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Gene That Reduces Nicotine Addiction May Help Smokers Break Habit

June 25, 1998

Some people carry a gene variant that may help protect them from the addictive properties of nicotine in tobacco smoke, according to University of Toronto researchers. Individuals with the variant are less likely to smoke and, if they do smoke, do so with fewer cigarettes than individuals with the normal form of the gene, they report in today's Nature.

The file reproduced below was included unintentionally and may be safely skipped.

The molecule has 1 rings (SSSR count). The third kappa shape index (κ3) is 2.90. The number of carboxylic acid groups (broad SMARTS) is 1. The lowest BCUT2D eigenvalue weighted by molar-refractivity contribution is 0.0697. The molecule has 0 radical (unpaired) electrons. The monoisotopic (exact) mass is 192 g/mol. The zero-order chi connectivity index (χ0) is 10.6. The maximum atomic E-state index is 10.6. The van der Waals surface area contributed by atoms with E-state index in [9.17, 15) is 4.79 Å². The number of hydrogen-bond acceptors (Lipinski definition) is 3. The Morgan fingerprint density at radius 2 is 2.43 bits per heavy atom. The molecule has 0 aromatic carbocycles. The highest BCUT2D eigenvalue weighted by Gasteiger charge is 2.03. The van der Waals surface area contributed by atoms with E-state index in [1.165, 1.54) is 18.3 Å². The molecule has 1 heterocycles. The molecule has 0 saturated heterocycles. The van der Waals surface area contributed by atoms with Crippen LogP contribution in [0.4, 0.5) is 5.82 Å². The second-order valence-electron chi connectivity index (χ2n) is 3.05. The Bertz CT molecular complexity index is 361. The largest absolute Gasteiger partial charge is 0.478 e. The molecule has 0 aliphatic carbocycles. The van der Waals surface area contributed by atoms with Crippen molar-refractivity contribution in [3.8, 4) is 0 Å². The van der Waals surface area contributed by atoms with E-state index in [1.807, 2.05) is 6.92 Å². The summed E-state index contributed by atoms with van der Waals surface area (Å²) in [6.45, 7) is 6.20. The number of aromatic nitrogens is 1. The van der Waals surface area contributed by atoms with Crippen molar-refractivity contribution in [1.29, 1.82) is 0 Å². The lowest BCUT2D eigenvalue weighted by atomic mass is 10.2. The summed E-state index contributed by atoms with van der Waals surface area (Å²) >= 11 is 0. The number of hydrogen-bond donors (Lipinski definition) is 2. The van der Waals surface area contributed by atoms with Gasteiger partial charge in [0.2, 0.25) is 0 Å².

The gene is the blueprint for a liver enzyme known as CYP2A6, which helps metabolize nicotine. The researchers speculated that it should be possible to develop drugs that inhibit the normal function of the liver enzyme, thereby helping people to break their addictions.

Compiled by Times medical writer Thomas H. Maugh II

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